Statoil’s floating offshore wind turbine Hywind project started generating electricity during October in a world first, providing power to around 20,000 homes.
The five turbine 30MW project uses Siemens’ wind turbines, each 175m tall with a 78m ‘foundation’ spar filled with ballast and tethered to the sea bed, situated around 15 miles east off the Peterhead coast.
15 years in the making
Statoil have been developing the concept of floating turbines for over 15 years. The project is seen as a critical step in the ‘industrialisation’ of floating wind turbine technology, with the ‘levelised’ electricity production costs of the technology expected to fall to around 40-60 Euro/MWh by 2030.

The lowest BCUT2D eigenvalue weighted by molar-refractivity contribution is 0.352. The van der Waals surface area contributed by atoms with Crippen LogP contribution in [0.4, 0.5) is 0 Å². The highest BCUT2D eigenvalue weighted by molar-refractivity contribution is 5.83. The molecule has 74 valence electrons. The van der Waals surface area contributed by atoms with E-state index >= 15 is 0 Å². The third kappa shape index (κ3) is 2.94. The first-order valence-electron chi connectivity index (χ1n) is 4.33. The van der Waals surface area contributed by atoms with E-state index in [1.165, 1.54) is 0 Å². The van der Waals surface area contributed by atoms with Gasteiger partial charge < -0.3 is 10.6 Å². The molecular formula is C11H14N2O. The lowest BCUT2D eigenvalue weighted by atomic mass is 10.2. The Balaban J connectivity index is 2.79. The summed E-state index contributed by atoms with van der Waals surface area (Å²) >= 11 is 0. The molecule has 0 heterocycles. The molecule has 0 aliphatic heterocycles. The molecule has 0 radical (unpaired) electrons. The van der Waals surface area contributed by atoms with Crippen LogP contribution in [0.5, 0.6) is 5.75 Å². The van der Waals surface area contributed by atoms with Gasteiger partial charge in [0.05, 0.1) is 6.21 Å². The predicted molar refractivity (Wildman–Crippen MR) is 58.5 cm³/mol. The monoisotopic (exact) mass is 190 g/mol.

Statoil sees floating wind electricity generation as becoming a significant contributor to the global offshore wind power market, potentially providing around 10% of an estimated 100GW of global offshore wind capacity by 2030.
The technology could be deployed at up to 800m sea depth, creating the potential for a major expansion in offshore electricity generation. Currently the Hywind project is operating at sea depths up to 129m with typical fixed turbines installed in depths up to 50m.